In New Jersey, as elsewhere, even adventurous eaters are often thwarted in their efforts to experience authentic Chinese food. There’s the language barrier, compounded by Chinese language menus that aren’t routinely offered to non-Chinese patrons. But if there’s a time when the rewards for persistence are greatest, it’s Chinese New Year. Celebrations of the holiday, which arrives two new moons after the winter solstice, revolve around food.
Chinese families of all sizes flock to restaurants for holiday banquets, which are expanded versions of prix fixe menus available all the time. On Chinese- language menus, these banquets are often listed by the number of people they serve—a clue for the intrepid.
The pulse quickens when entering restaurants where all or most of the customers are Chinese and where signs with Chinese writing abound—restaurants like those mentioned in this article. There is absolutely nothing wrong with walking around with eyes peeled, then discreetly pointing to dishes that interest you and asking your server what’s in them. (Don’t ask if dishes are good, because you’ll probably be told you won’t like them, whatever they are.)
The good news is that one of the most accessible of New Year treats is the dumpling feast. Almost all foods associated with Chinese New Year are considered to bring good luck for one reason or another. Dumplings, especially those with golden wrappers, are fancifully thought to resemble ingots used in the Ming Dynasty, and the word for dumplings is said to sound like the Chinese word for an early form of paper money. So you have gilt by association.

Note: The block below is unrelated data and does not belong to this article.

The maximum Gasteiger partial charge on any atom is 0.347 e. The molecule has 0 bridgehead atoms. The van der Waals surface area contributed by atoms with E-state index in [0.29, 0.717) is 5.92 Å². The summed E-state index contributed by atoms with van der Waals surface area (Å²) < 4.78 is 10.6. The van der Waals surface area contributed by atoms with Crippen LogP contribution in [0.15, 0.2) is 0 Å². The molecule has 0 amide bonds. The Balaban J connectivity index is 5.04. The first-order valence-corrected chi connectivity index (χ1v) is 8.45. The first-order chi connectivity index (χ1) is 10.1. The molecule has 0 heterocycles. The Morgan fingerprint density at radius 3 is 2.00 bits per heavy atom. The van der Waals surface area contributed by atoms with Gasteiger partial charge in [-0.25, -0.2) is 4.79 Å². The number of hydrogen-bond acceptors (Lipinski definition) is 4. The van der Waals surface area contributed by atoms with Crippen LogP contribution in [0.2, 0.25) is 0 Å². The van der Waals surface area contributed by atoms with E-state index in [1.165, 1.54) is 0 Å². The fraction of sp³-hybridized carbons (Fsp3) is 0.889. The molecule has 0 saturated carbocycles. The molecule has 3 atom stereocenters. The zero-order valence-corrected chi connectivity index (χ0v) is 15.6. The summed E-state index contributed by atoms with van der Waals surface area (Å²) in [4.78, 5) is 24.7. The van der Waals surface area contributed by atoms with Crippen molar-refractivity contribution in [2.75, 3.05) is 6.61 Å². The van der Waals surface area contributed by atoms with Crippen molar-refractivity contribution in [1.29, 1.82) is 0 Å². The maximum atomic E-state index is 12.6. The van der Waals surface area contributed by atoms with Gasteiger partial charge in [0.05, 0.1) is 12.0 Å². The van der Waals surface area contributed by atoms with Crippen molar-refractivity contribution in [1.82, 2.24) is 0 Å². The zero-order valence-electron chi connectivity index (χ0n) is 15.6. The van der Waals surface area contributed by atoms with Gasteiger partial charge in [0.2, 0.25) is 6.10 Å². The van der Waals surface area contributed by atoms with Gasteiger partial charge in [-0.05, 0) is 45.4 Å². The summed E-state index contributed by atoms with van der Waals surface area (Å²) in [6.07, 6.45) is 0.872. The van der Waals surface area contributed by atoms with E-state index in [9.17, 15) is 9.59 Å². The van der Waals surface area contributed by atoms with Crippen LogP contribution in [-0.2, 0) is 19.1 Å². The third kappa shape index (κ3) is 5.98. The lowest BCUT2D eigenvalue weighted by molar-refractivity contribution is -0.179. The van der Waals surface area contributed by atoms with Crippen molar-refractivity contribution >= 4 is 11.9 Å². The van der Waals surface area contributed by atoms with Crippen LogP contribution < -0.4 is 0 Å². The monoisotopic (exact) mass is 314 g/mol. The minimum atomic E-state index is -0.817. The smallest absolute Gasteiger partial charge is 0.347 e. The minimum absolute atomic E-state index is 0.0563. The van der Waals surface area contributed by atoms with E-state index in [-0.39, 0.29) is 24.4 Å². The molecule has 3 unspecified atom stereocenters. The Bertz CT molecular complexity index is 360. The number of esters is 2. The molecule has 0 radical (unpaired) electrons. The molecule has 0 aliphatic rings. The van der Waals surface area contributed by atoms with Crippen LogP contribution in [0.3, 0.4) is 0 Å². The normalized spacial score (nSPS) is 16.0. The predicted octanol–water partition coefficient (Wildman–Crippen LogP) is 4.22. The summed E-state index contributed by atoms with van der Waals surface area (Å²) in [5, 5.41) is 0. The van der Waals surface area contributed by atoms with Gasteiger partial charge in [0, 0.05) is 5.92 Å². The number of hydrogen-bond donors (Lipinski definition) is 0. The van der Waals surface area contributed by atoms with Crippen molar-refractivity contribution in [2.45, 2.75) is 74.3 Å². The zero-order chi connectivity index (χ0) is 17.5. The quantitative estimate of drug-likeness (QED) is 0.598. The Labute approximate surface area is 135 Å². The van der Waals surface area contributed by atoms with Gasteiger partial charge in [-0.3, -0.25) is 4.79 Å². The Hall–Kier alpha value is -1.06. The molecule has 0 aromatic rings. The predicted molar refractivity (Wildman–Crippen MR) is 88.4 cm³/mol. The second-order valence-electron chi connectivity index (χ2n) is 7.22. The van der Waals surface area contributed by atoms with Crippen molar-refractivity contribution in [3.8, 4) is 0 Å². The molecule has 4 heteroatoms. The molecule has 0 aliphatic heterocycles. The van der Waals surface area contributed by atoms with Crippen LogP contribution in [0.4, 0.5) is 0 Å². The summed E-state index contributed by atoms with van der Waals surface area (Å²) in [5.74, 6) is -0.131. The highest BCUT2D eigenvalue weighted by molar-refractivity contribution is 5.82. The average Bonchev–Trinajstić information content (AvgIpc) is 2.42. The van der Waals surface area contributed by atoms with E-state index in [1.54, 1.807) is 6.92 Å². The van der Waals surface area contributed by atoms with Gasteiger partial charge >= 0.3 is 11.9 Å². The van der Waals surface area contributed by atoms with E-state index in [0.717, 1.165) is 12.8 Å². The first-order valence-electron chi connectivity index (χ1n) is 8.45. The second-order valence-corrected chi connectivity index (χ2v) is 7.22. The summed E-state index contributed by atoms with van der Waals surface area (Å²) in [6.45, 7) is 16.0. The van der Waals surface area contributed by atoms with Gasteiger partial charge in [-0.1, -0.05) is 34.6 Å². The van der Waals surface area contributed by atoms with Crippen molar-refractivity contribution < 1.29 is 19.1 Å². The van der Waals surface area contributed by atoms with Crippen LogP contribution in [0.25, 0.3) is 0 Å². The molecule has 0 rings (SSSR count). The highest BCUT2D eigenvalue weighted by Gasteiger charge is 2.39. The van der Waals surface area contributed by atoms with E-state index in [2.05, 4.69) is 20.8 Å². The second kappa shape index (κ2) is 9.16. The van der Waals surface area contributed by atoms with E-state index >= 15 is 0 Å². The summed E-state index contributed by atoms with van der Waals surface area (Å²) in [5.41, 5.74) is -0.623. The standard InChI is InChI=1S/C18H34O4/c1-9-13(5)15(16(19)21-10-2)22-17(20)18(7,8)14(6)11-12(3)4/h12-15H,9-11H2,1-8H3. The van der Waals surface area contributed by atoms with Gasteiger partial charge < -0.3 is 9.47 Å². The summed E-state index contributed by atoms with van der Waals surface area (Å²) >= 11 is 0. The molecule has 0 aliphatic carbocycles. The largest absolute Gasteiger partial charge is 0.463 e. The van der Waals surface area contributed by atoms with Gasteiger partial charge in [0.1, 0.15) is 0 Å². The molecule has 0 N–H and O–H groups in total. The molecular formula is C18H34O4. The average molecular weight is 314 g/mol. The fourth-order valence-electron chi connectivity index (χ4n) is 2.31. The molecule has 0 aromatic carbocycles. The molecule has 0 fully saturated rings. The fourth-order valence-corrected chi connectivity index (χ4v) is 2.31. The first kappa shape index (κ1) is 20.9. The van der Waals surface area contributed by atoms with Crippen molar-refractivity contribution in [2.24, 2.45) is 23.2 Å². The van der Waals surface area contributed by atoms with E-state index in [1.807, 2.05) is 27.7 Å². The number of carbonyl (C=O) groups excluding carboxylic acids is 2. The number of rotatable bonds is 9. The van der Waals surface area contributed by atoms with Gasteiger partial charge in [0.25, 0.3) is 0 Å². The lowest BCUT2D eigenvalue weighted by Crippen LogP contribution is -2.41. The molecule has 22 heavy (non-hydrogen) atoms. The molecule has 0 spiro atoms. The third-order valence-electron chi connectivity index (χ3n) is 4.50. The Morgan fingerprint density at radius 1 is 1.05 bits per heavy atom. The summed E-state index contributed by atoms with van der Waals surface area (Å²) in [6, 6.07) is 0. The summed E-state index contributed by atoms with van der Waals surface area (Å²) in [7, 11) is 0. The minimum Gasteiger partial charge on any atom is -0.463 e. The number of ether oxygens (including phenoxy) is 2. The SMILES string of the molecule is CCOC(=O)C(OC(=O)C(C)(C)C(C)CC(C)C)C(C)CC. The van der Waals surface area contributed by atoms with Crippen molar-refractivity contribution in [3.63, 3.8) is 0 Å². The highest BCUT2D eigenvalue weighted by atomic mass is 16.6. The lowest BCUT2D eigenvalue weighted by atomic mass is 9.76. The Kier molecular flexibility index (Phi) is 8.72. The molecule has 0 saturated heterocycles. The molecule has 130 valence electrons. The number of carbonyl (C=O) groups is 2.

King’s Village in Edison (1639 Route 27, 732-339-9858) takes its dumplings seriously all year, but especially in its all-you-can-eat New Year Dumpling Feast, available Feb 13 through 28 for $16.95. (King’s Village is one of the few authentic Tianjin restaurants in New York or New Jersey. Tianjin, a harbor city near Beijing, is known for its stir fries served with thin pancakes and its breakfast-lunch cuisine of dumplings, buns, noodles, and soups.) The dumpling feast includes a number of varieties made just for the holiday: pumpkin with shrimp; pumpkin with lamb; mixed vegetable; flounder; beef with green pepper; pork with bok choy; pork with chives; pork with pea shoots; pork with radish; pork with corn; and pork, shrimp, mushroom, and egg.
Wrappers come in three hues: the aforementioned golden, made with pumpkin; purple, made with black rice husks, symbolizing strength and healing; and green, made with spinach, for the coming of spring. “For New Year’s,” says King’s Village owner and dumpling expert Jing Wang, “we need more color to make people happy.”
Here are other Chinese restaurants, known for authentic regional cooking, that are adding new items or expanding prix fixe menus for the new year:
CANTONESE (known for seafood and dim sum): Jade Isle in Plainfield (158 Terrill Road, 908-322-6111); Noodle Chu in Parsippany (770 U.S. Highway 46, 973-299-6518); Wonder Seafood in Edison (1984 State Route 27, 732-287-6328).
HUNAN (known for spicy flavors, stews, and smoked dishes): Hunan Noodle House in Parsippany (1551 U.S. Highway 46, 973-263-8855).
SHANGHAI (known for dumplings and sweet-and-sour dishes): Grand Shanghai in Edison (700 U.S. Highway 1, 732-819-8830); John’s Shanghai in Edgewater (880 River Road, 201-945-8825); Shanghai Bun in Matawan (952 State Route 34, 732-765-8388).
SICHUAN (known for spicy and oil-based sauces): Chengdu 1 in Cedar Grove (89 Pompton Avenue, 973-239-7726); Dragon Palace in Edison (1635 Oak Tree Road, 732-549-7554); Sichuan Spring in Highland Park (1167 Raritan Avenue, 732-572-9510).
TAIWANESE (influenced by both mainland China and Japan): China Palace in Middletown (1815 State Route 35, 732-957-0554); Shangri La in Cherry Hill (101 Springdale Road, 856-428-5866).